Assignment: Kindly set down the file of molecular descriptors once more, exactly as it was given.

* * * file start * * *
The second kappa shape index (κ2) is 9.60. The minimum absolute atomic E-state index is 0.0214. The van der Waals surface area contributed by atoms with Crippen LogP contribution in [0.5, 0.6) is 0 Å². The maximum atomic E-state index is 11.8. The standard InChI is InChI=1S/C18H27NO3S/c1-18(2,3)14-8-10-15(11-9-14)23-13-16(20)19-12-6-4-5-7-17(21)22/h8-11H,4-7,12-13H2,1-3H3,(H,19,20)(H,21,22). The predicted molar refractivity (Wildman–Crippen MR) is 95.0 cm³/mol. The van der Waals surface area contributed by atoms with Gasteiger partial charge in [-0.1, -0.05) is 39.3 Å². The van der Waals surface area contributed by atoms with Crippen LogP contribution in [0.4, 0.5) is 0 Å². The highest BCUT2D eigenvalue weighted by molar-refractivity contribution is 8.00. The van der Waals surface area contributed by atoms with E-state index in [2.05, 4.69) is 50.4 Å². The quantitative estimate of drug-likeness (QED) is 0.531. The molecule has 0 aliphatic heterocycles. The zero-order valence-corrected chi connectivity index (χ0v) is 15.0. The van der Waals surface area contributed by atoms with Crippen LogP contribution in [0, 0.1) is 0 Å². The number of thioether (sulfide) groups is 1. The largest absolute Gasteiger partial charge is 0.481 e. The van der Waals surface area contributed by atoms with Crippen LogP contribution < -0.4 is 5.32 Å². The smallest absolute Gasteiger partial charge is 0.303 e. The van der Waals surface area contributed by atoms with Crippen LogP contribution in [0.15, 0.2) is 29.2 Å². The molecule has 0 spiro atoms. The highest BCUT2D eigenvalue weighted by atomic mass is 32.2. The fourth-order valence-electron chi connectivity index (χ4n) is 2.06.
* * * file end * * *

The second kappa shape index (κ2) is 9.60. The minimum absolute atomic E-state index is 0.0214. The van der Waals surface area contributed by atoms with Crippen LogP contribution in [0.5, 0.6) is 0 Å². The maximum atomic E-state index is 11.8. The standard InChI is InChI=1S/C18H27NO3S/c1-18(2,3)14-8-10-15(11-9-14)23-13-16(20)19-12-6-4-5-7-17(21)22/h8-11H,4-7,12-13H2,1-3H3,(H,19,20)(H,21,22). The predicted molar refractivity (Wildman–Crippen MR) is 95.0 cm³/mol. The van der Waals surface area contributed by atoms with Gasteiger partial charge in [-0.1, -0.05) is 39.3 Å². The van der Waals surface area contributed by atoms with Crippen LogP contribution in [0.4, 0.5) is 0 Å². The highest BCUT2D eigenvalue weighted by molar-refractivity contribution is 8.00. The van der Waals surface area contributed by atoms with E-state index in [2.05, 4.69) is 50.4 Å². The quantitative estimate of drug-likeness (QED) is 0.531. The molecule has 0 aliphatic heterocycles. The zero-order valence-corrected chi connectivity index (χ0v) is 15.0. The van der Waals surface area contributed by atoms with Crippen LogP contribution in [0, 0.1) is 0 Å². The number of thioether (sulfide) groups is 1. The largest absolute Gasteiger partial charge is 0.481 e. The van der Waals surface area contributed by atoms with Crippen LogP contribution < -0.4 is 5.32 Å². The smallest absolute Gasteiger partial charge is 0.303 e. The van der Waals surface area contributed by atoms with Crippen LogP contribution in [0.15, 0.2) is 29.2 Å². The molecule has 0 spiro atoms. The highest BCUT2D eigenvalue weighted by atomic mass is 32.2. The fourth-order valence-electron chi connectivity index (χ4n) is 2.06.